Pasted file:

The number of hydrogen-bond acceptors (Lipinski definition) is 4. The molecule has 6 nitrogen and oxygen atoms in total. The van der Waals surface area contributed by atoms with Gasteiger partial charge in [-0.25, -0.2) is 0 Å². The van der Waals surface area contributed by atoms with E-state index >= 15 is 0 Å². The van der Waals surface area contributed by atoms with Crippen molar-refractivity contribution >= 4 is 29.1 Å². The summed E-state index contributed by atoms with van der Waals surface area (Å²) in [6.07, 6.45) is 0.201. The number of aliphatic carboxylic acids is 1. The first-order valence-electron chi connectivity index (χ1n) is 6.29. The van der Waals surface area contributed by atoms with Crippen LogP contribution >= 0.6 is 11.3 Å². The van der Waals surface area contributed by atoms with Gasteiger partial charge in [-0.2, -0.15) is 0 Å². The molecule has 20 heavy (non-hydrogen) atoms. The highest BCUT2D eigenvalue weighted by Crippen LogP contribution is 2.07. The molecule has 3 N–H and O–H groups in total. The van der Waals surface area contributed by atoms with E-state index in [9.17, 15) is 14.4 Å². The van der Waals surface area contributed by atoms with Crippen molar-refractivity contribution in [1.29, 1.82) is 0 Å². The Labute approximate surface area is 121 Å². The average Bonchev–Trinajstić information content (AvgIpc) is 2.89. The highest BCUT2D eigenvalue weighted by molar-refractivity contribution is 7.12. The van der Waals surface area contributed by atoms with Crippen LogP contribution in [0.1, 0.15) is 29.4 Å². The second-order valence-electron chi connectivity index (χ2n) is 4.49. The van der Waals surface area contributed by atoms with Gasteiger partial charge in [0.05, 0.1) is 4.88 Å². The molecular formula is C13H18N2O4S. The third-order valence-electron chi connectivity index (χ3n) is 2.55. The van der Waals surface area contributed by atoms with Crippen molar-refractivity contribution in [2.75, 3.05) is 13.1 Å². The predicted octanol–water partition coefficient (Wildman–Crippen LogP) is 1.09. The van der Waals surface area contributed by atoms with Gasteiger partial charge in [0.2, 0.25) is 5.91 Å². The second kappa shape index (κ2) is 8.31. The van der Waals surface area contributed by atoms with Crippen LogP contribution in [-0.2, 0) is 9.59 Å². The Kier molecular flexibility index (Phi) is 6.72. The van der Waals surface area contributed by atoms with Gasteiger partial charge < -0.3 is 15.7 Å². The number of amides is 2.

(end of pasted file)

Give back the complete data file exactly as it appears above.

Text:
The number of hydrogen-bond acceptors (Lipinski definition) is 4. The molecule has 6 nitrogen and oxygen atoms in total. The van der Waals surface area contributed by atoms with Gasteiger partial charge in [-0.25, -0.2) is 0 Å². The van der Waals surface area contributed by atoms with E-state index >= 15 is 0 Å². The van der Waals surface area contributed by atoms with Crippen molar-refractivity contribution >= 4 is 29.1 Å². The summed E-state index contributed by atoms with van der Waals surface area (Å²) in [6.07, 6.45) is 0.201. The number of aliphatic carboxylic acids is 1. The first-order valence-electron chi connectivity index (χ1n) is 6.29. The van der Waals surface area contributed by atoms with Crippen LogP contribution >= 0.6 is 11.3 Å². The van der Waals surface area contributed by atoms with Gasteiger partial charge in [-0.2, -0.15) is 0 Å². The molecule has 20 heavy (non-hydrogen) atoms. The highest BCUT2D eigenvalue weighted by Crippen LogP contribution is 2.07. The molecule has 3 N–H and O–H groups in total. The van der Waals surface area contributed by atoms with E-state index in [9.17, 15) is 14.4 Å². The van der Waals surface area contributed by atoms with Crippen molar-refractivity contribution in [1.29, 1.82) is 0 Å². The Labute approximate surface area is 121 Å². The average Bonchev–Trinajstić information content (AvgIpc) is 2.89. The highest BCUT2D eigenvalue weighted by molar-refractivity contribution is 7.12. The van der Waals surface area contributed by atoms with Crippen LogP contribution in [0.1, 0.15) is 29.4 Å². The second-order valence-electron chi connectivity index (χ2n) is 4.49. The van der Waals surface area contributed by atoms with Gasteiger partial charge in [0.05, 0.1) is 4.88 Å². The molecular formula is C13H18N2O4S. The third-order valence-electron chi connectivity index (χ3n) is 2.55. The van der Waals surface area contributed by atoms with Crippen molar-refractivity contribution in [2.75, 3.05) is 13.1 Å². The predicted octanol–water partition coefficient (Wildman–Crippen LogP) is 1.09. The van der Waals surface area contributed by atoms with Gasteiger partial charge in [0.2, 0.25) is 5.91 Å². The second kappa shape index (κ2) is 8.31. The van der Waals surface area contributed by atoms with Crippen LogP contribution in [-0.2, 0) is 9.59 Å². The Kier molecular flexibility index (Phi) is 6.72. The van der Waals surface area contributed by atoms with Gasteiger partial charge < -0.3 is 15.7 Å². The number of amides is 2.